Submitted to: Agronomy for Sustainable Development
Publication Type: Peer reviewed journal
Publication Acceptance Date: 10/19/2009
Publication Date: 4/16/2010
Publication URL: hdl.handle.net/10113/42207
Citation: Teasdale, J.R., Cavigelli, M.A. 2010. Subplots facilitate assessment of corn yield losses from weed competition in a long-term systems experiment. Agronomy for Sustainable Development. 30:445-453. Interpretive Summary: Inconsistent weed control is a major limitation to organic farming. The Farming Systems Project (FSP) is a long-term experiment that was established at Beltsville, Maryland, to compare three organic farming rotations with two conventional cropping systems. The effect of weed competition on corn yield was evaluated in paired weedy and weed-free subplots within the FSP cropping systems during the first ten years of this experiment. Weed competition caused a reduction in corn yield, particularly in organic systems, but the degree of yield loss because of weed competition varied considerably among years from 4 to 76%. Corn yield was often lower in organic compared to conventional systems, but weed competition only accounted for a portion of that difference. Limited nitrogen availability in the organic systems accounted for most of the remaining difference in yield between organic and conventional systems. These results demonstrated that organic farming rotations need to be carefully designed to reduce weed populations and provide adequate nitrogen availability. This information will be useful to agricultural scientists and professionals working with organic farming systems.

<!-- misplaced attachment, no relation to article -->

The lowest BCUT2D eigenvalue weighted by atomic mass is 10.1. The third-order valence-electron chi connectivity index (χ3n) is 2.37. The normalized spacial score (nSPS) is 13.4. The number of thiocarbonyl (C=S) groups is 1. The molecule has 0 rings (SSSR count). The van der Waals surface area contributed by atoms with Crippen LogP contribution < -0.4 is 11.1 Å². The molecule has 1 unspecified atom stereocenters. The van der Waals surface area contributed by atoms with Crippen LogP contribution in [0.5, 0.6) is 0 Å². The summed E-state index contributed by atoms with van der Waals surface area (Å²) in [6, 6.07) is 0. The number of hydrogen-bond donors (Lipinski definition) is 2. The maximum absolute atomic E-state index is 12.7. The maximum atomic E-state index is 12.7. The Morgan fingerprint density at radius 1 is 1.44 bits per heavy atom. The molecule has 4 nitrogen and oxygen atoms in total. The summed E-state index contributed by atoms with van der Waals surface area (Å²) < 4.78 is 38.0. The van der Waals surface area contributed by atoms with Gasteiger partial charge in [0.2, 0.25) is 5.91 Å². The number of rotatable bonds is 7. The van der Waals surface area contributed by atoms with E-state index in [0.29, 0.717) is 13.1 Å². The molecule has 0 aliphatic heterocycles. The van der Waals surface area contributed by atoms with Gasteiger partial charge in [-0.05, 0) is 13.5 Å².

Technical Abstract: Weeds can potentially limit crop yield, particularly in organic systems where herbicide technologies are unavailable. Weedy and weed-free subplots were established within full plots of a long-term cropping systems experiment, the Farming Systems Project, at Beltsville, Maryland, USA, to determine the effect of weed competition on maize (Zea mays L.) yields in six out of the first ten years of this experiment. Four systems were addressed, 1) a conventional no-tillage (NT) system, 2) a two-year organic maize-soybean (Glycine max (L.) Merr.) rotation (Org2), 3) a three-year organic maize-soybean-wheat (Triticum aestivum L.) rotation (Org3), and 4) a four-year organic maize-soybean-wheat-hay rotation (Org4). Weed abundance was determined by estimating percent of soil area covered by weeds which was shown to be linearly related weed biomass but the precise conversion coefficient was dependent on year and species composition. Weed competition in organic systems reduced maize grain yield in all years but annual variation ranging from 4 to 76% was greater than system differences. Also, the rate of yield loss per unit of weed cover varied by approximately six-fold across years. This variability was explained in part by rainfall; the highest yield loss rates occurred in years with below average rainfall and the lowest yield loss rates occurred in years with above average rainfall. Maize grain yield was higher in NT than all organic systems in 3 of 6 years and yield in the longer, more diverse Org4 rotation was higher than that in the less diverse Org2 rotation 3 of 5 years. Weed-free yields estimated from subplot data showed that most of the yield differences between systems remained after elimination of weed competition effects. Regression analysis showed that 59% of the variation in weed-free yields could be explained by nitrogen availability in years with above-average rainfall but little or none of the variation in weed-free yield could be explained by nitrogen availability in years with below-average rainfall. Results suggest that in above-average rainfall years, nitrogen availability was more limiting to organic maize yield than weed competition during the initial transition years of this experiment.